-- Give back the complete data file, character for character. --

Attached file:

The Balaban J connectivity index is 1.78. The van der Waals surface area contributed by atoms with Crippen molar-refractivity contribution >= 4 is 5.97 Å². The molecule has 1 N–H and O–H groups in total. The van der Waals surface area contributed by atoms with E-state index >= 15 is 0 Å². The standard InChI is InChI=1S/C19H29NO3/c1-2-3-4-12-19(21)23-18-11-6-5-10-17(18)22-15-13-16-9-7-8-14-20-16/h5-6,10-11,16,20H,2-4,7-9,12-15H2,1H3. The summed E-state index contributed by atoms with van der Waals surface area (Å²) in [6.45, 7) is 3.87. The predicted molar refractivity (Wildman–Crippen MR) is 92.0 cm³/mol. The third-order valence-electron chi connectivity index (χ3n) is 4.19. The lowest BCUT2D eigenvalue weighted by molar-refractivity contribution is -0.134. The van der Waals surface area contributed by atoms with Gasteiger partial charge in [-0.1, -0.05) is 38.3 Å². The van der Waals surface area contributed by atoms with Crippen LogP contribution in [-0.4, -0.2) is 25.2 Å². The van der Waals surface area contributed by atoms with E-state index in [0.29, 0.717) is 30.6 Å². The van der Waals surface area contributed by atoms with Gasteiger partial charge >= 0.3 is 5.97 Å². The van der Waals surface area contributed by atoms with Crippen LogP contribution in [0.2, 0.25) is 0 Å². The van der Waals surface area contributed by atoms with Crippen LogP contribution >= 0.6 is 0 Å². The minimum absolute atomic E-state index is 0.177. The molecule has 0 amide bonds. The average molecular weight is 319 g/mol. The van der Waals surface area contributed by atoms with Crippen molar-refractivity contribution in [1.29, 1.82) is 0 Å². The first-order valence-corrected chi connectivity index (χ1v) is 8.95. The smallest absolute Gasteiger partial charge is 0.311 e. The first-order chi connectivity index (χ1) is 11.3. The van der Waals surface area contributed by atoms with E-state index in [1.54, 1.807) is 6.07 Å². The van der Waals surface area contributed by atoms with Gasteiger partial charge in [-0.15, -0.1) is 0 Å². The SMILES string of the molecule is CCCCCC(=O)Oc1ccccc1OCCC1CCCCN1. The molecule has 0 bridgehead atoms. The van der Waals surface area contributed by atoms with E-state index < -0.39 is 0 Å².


The Balaban J connectivity index is 1.78. The van der Waals surface area contributed by atoms with Crippen molar-refractivity contribution >= 4 is 5.97 Å². The molecule has 1 N–H and O–H groups in total. The van der Waals surface area contributed by atoms with E-state index >= 15 is 0 Å². The standard InChI is InChI=1S/C19H29NO3/c1-2-3-4-12-19(21)23-18-11-6-5-10-17(18)22-15-13-16-9-7-8-14-20-16/h5-6,10-11,16,20H,2-4,7-9,12-15H2,1H3. The summed E-state index contributed by atoms with van der Waals surface area (Å²) in [6.45, 7) is 3.87. The predicted molar refractivity (Wildman–Crippen MR) is 92.0 cm³/mol. The third-order valence-electron chi connectivity index (χ3n) is 4.19. The lowest BCUT2D eigenvalue weighted by molar-refractivity contribution is -0.134. The van der Waals surface area contributed by atoms with Gasteiger partial charge in [-0.1, -0.05) is 38.3 Å². The van der Waals surface area contributed by atoms with Crippen LogP contribution in [-0.4, -0.2) is 25.2 Å². The van der Waals surface area contributed by atoms with E-state index in [0.29, 0.717) is 30.6 Å². The van der Waals surface area contributed by atoms with Gasteiger partial charge >= 0.3 is 5.97 Å². The van der Waals surface area contributed by atoms with Crippen LogP contribution in [0.2, 0.25) is 0 Å². The van der Waals surface area contributed by atoms with Crippen LogP contribution >= 0.6 is 0 Å². The minimum absolute atomic E-state index is 0.177. The molecule has 0 amide bonds. The average molecular weight is 319 g/mol. The van der Waals surface area contributed by atoms with Crippen molar-refractivity contribution in [1.29, 1.82) is 0 Å². The first-order valence-corrected chi connectivity index (χ1v) is 8.95. The smallest absolute Gasteiger partial charge is 0.311 e. The first-order chi connectivity index (χ1) is 11.3. The van der Waals surface area contributed by atoms with E-state index in [1.54, 1.807) is 6.07 Å². The van der Waals surface area contributed by atoms with Gasteiger partial charge in [-0.15, -0.1) is 0 Å². The SMILES string of the molecule is CCCCCC(=O)Oc1ccccc1OCCC1CCCCN1. The molecule has 0 bridgehead atoms. The van der Waals surface area contributed by atoms with E-state index < -0.39 is 0 Å².